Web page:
CODE OF CIVIL PROCEDURE IN BOTSWANA
This article will provide guidance on the Code of Civil Procedure in Botswana. Botswana used to be called the British Protectorate of Bechuanaland. In March 1885, it was made a British Protectorate. Union of 1908 said South Africa should include Bechuanaland, Basutoland, and Swaziland. Botswana is the name that was given to the country when it became independent on September 30, 1966. Sir Seretse Khama was the first President of Botswana. Bechuanaland was the name for the country of Bechuana, which is now called Batswana or Tswana (singular).
Bechuanaland was split into two parts: the south and the north. The southern part became British Bechuanaland, which was a colony.
Botswana's laws can be traced back to when Bechuanaland Protectorate was set up. But it was not until 1891 that an official government was set up. The Foreign Jurisdictions Act of 1890 gave the High Commissioner the power to make laws by proclamation on behalf of Her Majesty. So, on May 9, 1891, the Order-in-Council gave the High Commissioner the power to run the courts in the Protectorate.
The Roman-Dutch law was the common law in the Cape of Good Hope, now South Africa. This law came from Holland and was changed by the Colony's highest courts. So, in 1891, the law of the Cape Colony was put into effect in the Protectorate of Bechuanaland, but only for Europeans and British subjects. Botswana's common law is based on Roman-Dutch law which has been influenced by English law, or on Cape colony law which has been influenced by English law. As a source of law, this common law exists alongside legislation, judicial decisions, and customary law, which only applies to tribesmen.
WHERE DOES BOTSWANA LAW DERIVE POWER FROM
As part of the administration order, a Native Advisory Council and a European Advisory Council were set up in 1920. With the Native Administration, Proclamation 74 of 1934, and the Native Tribunals Proclamation 75 of 1934, tribal rule and power were made more official. The chiefs fought against this. So, in 1964, Britain gave the country its government. Second, a constitution was put in place in 1965. This led to the country's first general elections, the move of the capital to Gaborone, and the independence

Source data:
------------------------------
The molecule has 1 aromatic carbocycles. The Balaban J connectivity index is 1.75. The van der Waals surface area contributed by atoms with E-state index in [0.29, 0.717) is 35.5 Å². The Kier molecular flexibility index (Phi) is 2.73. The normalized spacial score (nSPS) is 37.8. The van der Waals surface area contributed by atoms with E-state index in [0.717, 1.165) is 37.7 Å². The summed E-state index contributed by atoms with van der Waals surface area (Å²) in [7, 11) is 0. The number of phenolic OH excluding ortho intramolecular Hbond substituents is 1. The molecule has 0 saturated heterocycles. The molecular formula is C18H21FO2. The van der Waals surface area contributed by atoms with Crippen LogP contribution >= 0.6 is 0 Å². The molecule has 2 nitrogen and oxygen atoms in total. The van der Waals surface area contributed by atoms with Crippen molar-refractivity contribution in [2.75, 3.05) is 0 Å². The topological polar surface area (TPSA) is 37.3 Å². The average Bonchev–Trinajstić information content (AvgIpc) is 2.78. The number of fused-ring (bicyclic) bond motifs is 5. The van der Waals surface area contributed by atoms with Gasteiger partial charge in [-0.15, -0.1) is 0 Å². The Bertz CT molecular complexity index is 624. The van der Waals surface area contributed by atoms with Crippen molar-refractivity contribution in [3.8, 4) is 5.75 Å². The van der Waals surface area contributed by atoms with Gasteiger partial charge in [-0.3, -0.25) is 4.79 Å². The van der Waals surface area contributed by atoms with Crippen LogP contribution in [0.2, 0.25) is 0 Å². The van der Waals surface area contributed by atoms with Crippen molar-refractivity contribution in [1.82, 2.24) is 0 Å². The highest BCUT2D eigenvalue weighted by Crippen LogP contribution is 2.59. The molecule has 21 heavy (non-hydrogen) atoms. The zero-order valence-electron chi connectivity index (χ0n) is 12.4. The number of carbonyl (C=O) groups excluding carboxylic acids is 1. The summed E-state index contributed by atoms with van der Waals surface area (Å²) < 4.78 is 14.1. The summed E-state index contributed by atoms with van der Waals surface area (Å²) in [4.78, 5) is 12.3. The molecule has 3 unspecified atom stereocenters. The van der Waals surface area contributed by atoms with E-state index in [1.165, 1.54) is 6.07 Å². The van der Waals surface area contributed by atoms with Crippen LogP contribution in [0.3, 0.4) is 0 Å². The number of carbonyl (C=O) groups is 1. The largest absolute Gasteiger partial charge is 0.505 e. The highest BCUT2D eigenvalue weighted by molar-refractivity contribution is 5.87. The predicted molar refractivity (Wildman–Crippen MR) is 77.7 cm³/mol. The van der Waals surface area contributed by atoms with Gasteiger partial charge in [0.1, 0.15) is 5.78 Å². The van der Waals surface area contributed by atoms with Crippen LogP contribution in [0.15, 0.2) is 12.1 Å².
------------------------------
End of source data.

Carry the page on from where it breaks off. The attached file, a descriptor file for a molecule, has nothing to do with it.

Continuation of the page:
The Constitution of the Republic of Botswana went into effect when the country gained its independence. It established a republican government with three parts: the legislature, the executive, and the judiciary. Botswana has no clear rule that says the constitution is the most important law.
Laws are always applied in a way that is consistent with the Constitution. The Constitution says that the courts must be independent.
Before the Bechuanaland Protectorate was set up, people in tribal areas had their legal systems. These are now called ‘customary law,’ and they were different from each other. Section 2 of the Customary Courts Act of 1969 and Section 4 of the Common Law and Customary Act define customary law (Cap. 16:01). In the 1891 proclamation, the High Commissioner was told to respect the laws of the country. So, these indigenous peoples' laws were recognized but not made part of the country's general law. The Botswana Constitution of 1966 did not change this, which is still true today.
Botswana's common law, which came from the Cape Colony, is based on Roman-Dutch law. Dutch customary law changed Roman law, which is where the Roman-Dutch law came from. It was brought to what was then called the Cape Colony in 1652. After the British took over the Colony and made it a colony, the English common law changed it over time. Botswana's criminal law comes from England, and how evidence is handled is based on South African law. In Botswana, it has grown over the years thanks to laws passed by the Parliament and decisions made by the courts. The Act of Parliament is passed by the National Assembly and approved by the State President. It goes into effect when it is printed in the Government Gazette or announced that it would go into effect on a certain date.
JUDICIARY IN BOTSWANA
Before Independence, the highest court of appeals was in London. It was called the Judicial Committee of the Privy Council. The three High Commission Territories didn't have a court of appeal until the Bechuanaland Protectorate, Basotoland, and Swaziland Proclamation 32 of 1955. The President of the Court of Appeal is in charge of the Court of Appeal, and the President also chooses the constituents. It is the court of last resort. All other courts have to follow the decisions it makes. It also has no authority from the start. On the advice of the Judicial Service Commission, the president also chooses judges and justices of appeal. This Commission comprises the Chief Justice, the head of the Public Service Commission, and the Chief Justice, and the Public Service Commission choose a third person.
Magistrates courts have the power to rule in their districts. They mostly use common law but may also hear cases about customary law.
The Court of Appeal is the highest in Botswana. After that comes the High Court, above the Magistrates' Court. The High Court is a court of first instance, but it also hears appeals from lower courts and tribunals, like the Magistrates' Court and the Land Tribunal, and reviews the decisions of those same courts and tribunals.